Herald hits street before Obama speech

THE Sydney Morning Herald believes it was the world’s first newspaper on sale with the US election result in print.

The broadsheet produced a two-page wrap that hit the streets at 2:30pm Sydney time.

Content was locked in at 1pm by editor Alan Oakley as Barack Obama amassed an unassailable lead, allowing files to be transferred to Fairfax’s Chullora print site in western Sydney at 1:15pm.

While exact sales were not yet known, readers were “interested and surprised” to see the timeliness of the print product, Director of Newspaper Sales and Development at Fairfax Media, Paul Munro, said.

Mr Munro was not aware of any paper that had the result on newsstands before the Herald, which was available with the wrap an hour before Obama’s victory speech.

“We’ve got some of the best journalists in the world filing from the heart of the election,” Mr Munro said.

“While they were also providing content to the web, we wanted to make their work accessible to as many people as possible. We also wanted to service our regular commuter traffic.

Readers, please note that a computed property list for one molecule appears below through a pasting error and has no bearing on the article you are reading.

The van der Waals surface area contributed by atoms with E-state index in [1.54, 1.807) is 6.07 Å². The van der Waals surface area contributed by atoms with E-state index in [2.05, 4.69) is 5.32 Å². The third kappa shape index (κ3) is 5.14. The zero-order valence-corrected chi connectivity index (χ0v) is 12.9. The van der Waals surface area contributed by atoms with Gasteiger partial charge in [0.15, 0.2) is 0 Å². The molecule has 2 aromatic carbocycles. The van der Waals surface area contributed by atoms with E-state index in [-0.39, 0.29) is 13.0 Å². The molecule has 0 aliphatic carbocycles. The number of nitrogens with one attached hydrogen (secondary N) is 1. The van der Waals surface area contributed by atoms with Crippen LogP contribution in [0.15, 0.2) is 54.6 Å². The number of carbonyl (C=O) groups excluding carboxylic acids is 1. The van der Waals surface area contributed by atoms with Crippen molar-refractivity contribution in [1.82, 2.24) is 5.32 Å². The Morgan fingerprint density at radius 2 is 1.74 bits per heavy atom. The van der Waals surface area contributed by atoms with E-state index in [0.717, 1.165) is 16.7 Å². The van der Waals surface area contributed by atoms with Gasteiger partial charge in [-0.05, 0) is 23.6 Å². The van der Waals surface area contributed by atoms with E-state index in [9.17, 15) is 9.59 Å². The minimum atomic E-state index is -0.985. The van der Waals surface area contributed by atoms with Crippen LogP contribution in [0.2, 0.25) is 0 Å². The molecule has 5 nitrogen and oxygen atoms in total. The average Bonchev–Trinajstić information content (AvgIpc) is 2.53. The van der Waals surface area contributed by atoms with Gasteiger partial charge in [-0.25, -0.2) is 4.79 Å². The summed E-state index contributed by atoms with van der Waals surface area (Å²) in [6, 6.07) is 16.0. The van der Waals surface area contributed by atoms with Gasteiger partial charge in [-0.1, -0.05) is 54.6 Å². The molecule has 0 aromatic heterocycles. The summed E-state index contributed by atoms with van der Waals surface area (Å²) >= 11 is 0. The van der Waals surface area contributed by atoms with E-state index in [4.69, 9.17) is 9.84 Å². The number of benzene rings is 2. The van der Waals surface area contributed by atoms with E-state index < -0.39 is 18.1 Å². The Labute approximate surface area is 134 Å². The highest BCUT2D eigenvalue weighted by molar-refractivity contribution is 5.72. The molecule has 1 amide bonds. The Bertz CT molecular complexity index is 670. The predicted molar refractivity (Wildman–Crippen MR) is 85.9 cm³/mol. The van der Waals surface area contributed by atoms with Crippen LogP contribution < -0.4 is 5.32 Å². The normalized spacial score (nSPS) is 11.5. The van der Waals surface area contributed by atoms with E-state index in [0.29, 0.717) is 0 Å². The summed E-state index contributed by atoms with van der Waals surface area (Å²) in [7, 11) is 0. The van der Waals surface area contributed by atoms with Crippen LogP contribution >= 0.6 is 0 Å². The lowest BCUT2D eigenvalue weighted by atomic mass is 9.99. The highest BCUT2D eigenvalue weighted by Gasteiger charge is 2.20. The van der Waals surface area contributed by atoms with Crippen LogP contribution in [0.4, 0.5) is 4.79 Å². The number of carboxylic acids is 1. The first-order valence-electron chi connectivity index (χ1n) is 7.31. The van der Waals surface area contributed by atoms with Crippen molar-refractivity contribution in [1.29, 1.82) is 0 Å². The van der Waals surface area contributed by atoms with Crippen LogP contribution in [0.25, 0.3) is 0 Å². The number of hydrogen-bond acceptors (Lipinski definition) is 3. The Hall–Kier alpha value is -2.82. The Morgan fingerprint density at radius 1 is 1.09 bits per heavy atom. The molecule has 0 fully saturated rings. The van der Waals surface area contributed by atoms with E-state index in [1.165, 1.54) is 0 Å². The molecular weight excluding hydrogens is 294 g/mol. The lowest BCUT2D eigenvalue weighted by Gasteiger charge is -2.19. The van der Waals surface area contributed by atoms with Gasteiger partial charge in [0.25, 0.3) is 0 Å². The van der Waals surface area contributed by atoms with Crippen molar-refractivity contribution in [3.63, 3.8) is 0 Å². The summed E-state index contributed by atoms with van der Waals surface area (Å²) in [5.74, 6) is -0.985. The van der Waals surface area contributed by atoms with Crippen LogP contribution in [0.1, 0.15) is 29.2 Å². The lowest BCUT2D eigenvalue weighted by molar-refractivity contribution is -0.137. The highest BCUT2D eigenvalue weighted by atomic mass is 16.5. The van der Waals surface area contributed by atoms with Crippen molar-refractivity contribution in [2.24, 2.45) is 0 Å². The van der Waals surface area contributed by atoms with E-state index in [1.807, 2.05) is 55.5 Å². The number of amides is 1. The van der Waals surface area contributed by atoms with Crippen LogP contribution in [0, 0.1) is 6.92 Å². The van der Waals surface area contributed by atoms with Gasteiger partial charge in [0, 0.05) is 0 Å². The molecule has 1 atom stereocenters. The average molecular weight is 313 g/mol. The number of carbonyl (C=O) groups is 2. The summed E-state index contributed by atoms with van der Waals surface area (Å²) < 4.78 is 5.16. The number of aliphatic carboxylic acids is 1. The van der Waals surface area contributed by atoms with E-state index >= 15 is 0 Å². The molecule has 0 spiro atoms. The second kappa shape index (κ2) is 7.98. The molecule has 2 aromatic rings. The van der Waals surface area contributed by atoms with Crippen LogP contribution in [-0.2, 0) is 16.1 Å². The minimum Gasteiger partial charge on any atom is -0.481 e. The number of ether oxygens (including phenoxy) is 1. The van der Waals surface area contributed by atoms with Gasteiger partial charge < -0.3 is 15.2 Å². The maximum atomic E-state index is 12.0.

“There is a souvenir value in it (compared to online coverage). People can’t really treasure and keep what they see on their screen.”

The project – to which Fairfax’s Director of Marketing and Newspaper Sales, Robert Whitehead (who is a former editor of the Herald and current president of PANPA) and Mr Oakley were major contributors – follows similar executions during the Beaconsfield mine disaster and the Socceroos’ World Cup run, Mr Munro said.

He said the biggest challenge would have been a close run race delaying the publication, but that staff were always “fairly confident” the voting results would reflect polling that strongly favoured Obama.

Mr Munro said newsagents thought it was a “great idea”. Herald staff were on the ground to assist with newspaper distribution and set up of the promotional posters, leaving newsagents with little work to do, he said.

The Virgin Blue ad that appeared on the wrap honoured the airline’s page one placement for Wednesday. The paper would consider a special opportunity for advertisers when this concept was replicated in future, Mr Munro said.

Click through to see wrap pages and poster

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